Aircraft management company Business Aviation Asia (BAA) is hoping to swell its fleet of privately-owned business jets by 50% by the end of the year, but said the rate of expansion is being hampered by the deliberate delaying tactics of local government officials.
"It seems some people are trying to control the growth of mature companies, and at the same time giving the new players on the market an unfair advantage," said Ricky Leung, managing director of BAA, which has bases in Shenzhen, Beijing, Shanghai, Hangzhou, Chengdu, Tianjin and its headquarters, Hong Kong.
The six-year-old company has about 15 mainly large cabin and long-range business jets awaiting delivery.
"You can apply to import up to three aircraft [at once] on [one] application at a time, and the process should take about three months per application," Leung said. "We have noticed this timeframe has been widening gradually, and today it can take us up to nine months to complete. The delays have a domino effect on other applications."
BAA has a fleet of 29 aircraft - including Airbus ACJ319/318s, Bombardier Global XRS/Challenger 605s, Gulfstream G450/550s and Dassault Falcon 900/7Xs - and hopes to add another 14 aircraft before the end of the year. "We'll be lucky if we do this number at this rate. The way things are going some deliveries may be pushed into 2013," Leung said.
BAA fears the delays may force impatient owners to switch their business to rival ventures with smaller delivery backlogs. "Customers ask if there is any way we can pull strings, but the delivery process involves nine government departments - who do you liase with?" Leung added.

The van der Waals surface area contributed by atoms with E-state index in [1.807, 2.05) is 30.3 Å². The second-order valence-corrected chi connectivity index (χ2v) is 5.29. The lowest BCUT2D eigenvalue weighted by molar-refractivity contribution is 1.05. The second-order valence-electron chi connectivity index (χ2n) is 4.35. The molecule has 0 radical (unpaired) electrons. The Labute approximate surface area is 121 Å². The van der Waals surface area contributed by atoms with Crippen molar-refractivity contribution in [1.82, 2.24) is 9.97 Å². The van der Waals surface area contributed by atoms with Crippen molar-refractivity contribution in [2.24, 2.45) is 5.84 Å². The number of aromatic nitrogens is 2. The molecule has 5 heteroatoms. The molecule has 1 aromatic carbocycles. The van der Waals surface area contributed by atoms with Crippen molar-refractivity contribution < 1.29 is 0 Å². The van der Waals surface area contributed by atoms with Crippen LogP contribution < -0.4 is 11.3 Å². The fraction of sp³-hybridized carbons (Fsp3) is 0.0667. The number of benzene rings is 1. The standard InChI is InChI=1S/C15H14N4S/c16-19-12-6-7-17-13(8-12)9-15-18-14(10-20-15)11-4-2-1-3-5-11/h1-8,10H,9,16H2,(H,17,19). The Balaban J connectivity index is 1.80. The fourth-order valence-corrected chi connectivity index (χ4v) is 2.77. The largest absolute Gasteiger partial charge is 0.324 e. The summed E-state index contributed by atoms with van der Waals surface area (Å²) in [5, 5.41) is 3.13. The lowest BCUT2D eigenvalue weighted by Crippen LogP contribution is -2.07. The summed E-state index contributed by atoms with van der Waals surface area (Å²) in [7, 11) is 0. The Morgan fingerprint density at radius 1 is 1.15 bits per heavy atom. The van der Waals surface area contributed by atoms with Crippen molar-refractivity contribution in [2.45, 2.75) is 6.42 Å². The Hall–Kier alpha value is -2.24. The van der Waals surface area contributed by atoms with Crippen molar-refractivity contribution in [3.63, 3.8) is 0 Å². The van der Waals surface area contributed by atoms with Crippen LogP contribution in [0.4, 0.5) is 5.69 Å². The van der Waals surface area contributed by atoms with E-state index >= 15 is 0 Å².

Despite the setback, BAA is pressing ahead with plans to break ground in April on its first business aviation maintenance repair and overhaul (MRO) facility at China's Tianjin airport, 120km (75 miles) southeast of Beijing.
The MRO facility will the first of a yuan 300 million ($48 million) two-phase building programme within the airport's free trade zone, which will include a 1,100m (3,600ft) taxiway, fixed base operation, parking and paint hangars, a refurbishment facility and a training centre. The MRO facility is earmarked for completion in the second quarter of 2013.
"We expect to attract a lot of traffic at Tianjin," Leung predicted. "This already is a very busy and important base for logistics and freight traffic, so much of the infrastructure is already in place."
"The airport is also becoming an increasingly popular destination for business aviation users, due to the slot restrictions at Beijing airport," Leung added.